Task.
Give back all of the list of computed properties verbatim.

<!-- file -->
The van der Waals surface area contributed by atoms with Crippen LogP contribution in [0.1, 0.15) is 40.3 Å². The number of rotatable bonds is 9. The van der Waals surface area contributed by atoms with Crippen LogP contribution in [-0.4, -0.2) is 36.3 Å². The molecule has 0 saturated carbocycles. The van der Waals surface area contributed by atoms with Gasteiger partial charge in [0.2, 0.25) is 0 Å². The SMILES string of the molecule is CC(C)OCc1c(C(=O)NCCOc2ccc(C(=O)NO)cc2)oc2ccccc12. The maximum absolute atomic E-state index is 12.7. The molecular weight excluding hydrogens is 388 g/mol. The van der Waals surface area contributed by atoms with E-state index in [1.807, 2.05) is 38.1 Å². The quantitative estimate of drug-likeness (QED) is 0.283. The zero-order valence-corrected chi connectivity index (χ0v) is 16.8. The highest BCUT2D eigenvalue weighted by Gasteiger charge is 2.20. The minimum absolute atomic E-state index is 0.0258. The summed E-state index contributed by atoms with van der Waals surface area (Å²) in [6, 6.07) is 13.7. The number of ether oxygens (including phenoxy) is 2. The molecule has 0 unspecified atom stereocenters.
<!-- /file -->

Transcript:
The van der Waals surface area contributed by atoms with Crippen LogP contribution in [0.1, 0.15) is 40.3 Å². The number of rotatable bonds is 9. The van der Waals surface area contributed by atoms with Crippen LogP contribution in [-0.4, -0.2) is 36.3 Å². The molecule has 0 saturated carbocycles. The van der Waals surface area contributed by atoms with Gasteiger partial charge in [0.2, 0.25) is 0 Å². The SMILES string of the molecule is CC(C)OCc1c(C(=O)NCCOc2ccc(C(=O)NO)cc2)oc2ccccc12. The maximum absolute atomic E-state index is 12.7. The molecular weight excluding hydrogens is 388 g/mol. The van der Waals surface area contributed by atoms with E-state index in [1.807, 2.05) is 38.1 Å². The quantitative estimate of drug-likeness (QED) is 0.283. The zero-order valence-corrected chi connectivity index (χ0v) is 16.8. The highest BCUT2D eigenvalue weighted by Gasteiger charge is 2.20. The minimum absolute atomic E-state index is 0.0258. The summed E-state index contributed by atoms with van der Waals surface area (Å²) in [6, 6.07) is 13.7. The number of ether oxygens (including phenoxy) is 2. The molecule has 0 unspecified atom stereocenters.